I retrieved gardening gloves and a box from the garage and set a shovel out in the backyard. Alex gently scooped the fledgling into the box and the kids carried it together. Their faces were mournful and tear stained.
The kids chose a spot shaded by shrubs in the corner of the yard. They took turns digging as I watched from a few feet away. When the hole was big enough, Alex lowered in the crow’s stiff body. Both kids gently covered it with dirt. It needed a headstone, the kids decided. They found the perfect flat rock. Talia ran inside for a black Sharpie. Alex bent over the gravestone and wrote in careful letters: “In memory of the fledgling crow in which we couldn’t save. REST IN PEACE Little One.”
The scars on Alex’s forearms were raised and pink. They weren’t sure they wanted to use the Vitamin E cream they had been given upon discharge. Alex told me they wanted to preserve their scars as a reminder of what they went through. I’d winced internally at their words, and now at the sight of the inch-long lines stippled across both arms. Although I knew Alex wanted me to see the survival, it was hard to see past the pain and wonder if there was more I could have done.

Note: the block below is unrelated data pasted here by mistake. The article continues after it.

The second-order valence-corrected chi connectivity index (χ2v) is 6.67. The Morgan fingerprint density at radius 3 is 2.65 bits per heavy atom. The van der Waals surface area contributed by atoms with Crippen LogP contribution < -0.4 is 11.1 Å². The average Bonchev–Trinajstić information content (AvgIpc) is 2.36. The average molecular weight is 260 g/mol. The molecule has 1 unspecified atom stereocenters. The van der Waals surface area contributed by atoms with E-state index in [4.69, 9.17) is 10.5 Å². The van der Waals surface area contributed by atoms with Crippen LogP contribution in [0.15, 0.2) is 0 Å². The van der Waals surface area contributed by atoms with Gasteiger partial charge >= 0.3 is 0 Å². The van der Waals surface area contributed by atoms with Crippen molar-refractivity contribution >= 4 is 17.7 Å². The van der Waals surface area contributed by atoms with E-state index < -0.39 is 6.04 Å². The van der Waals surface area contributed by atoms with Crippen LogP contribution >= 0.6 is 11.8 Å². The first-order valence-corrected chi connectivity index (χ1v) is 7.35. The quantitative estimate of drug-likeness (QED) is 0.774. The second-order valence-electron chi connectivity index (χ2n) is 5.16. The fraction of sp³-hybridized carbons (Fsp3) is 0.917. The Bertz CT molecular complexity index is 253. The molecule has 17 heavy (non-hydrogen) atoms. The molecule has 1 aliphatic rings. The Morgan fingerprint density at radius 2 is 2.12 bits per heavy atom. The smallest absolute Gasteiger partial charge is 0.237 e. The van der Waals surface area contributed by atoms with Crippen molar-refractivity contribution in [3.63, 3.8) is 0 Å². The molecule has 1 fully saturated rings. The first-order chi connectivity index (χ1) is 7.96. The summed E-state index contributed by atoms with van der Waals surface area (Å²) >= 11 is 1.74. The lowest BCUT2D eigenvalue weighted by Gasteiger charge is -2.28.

The kids placed two marigolds – one orange and one crimson – on the headstone and ringed the stone with bright yellow dandelion heads. Then they asked me to join them in silence while they honoured the crow’s life. The adult crows had moved to trees in our backyard and added piercing caws to the otherwise quiet morning. I had received lots of support while Alex was in hospital but even so, I envied the crows’ proximity to each other. They moved as a group and had looked out for the fledgling together. Now, they seemed to be mourning together. I longed for that kind of community.